Here’s one of those bothersome bits of evidence that news consumers have to do much of their own work to understand what’s really going on in the Ocean State. On March 12, Linda Borg published a Providence Journal article about Democrat Governor Gina Raimondo’s hope to expand her free-tuition program to students at Rhode Island College (RIC), with the following information:
Calling it her top priority, Raimondo extolled the success of the existing scholarship program at the Community College of Rhode Island, which offers two years of free tuition to fulltime students who enroll right after high school. For a “modest” investment of $6 million, Raimondo said, Rhode Island Promise has increased enrollment of Promise students by 113 percent, increased the numbers of low-income students by 143 percent and quadrupled the number of students graduating in two years. …
Meanwhile, Promise assumes increased enrollments at both colleges at a time when the number of high school graduates is declining due to lower birth rates, part of a national trend.
“Does CCRI become less popular with the expansion of RI Promise to RIC?” [House fiscal adviser Sharon] Ferland said, adding that enrollments at RIC and the University of Rhode Island have declined. “These are statewide issues.”
Yet, somehow, the piece never mentions another article three days earlier noting that enrollment is down at all of the state’s public institutions of higher education. The author of that earlier information? Linda Borg.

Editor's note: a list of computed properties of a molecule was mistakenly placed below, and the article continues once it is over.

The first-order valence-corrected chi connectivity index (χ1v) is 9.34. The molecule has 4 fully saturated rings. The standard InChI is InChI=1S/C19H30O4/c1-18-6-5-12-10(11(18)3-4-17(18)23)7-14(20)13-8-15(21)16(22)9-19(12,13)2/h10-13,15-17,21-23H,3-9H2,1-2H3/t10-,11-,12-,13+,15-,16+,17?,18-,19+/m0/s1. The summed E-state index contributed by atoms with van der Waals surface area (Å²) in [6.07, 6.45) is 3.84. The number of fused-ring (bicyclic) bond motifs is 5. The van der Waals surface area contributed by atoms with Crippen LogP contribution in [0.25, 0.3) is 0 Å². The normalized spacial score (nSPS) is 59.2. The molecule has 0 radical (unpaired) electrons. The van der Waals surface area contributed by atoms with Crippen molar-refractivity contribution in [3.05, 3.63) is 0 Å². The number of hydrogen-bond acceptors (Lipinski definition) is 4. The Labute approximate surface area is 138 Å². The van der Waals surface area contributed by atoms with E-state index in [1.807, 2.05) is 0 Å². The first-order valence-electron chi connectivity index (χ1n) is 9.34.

This sort of conspicuous omission (which appears to have affected every news outlet except Channel 10) is why the public rightly suspects that we’re often getting big-government promotion from our press, rather than straight news to help us make decisions in a democratic society.
That’s not all, of course. No journalists appear to have questioned how it is that 60 college students knew to show up wearing matching shirts for the press conference. Nobody appears interested in finding contrasting voices who might suggest that working the proverbial two jobs to pay tuition is a long-standing tradition that has wonderful benefits.
That was certainly my experience. Unloading fishing boats in the wee hours of the morning and then helping out around the office of a university department later in the day were both experiences as, if not more, helpful to my adult life than anything I learned during the classes in between. The former gave me practical experience working with people who were genuinely diverse, and the latter led me to skills that were critical in getting me to where I am now.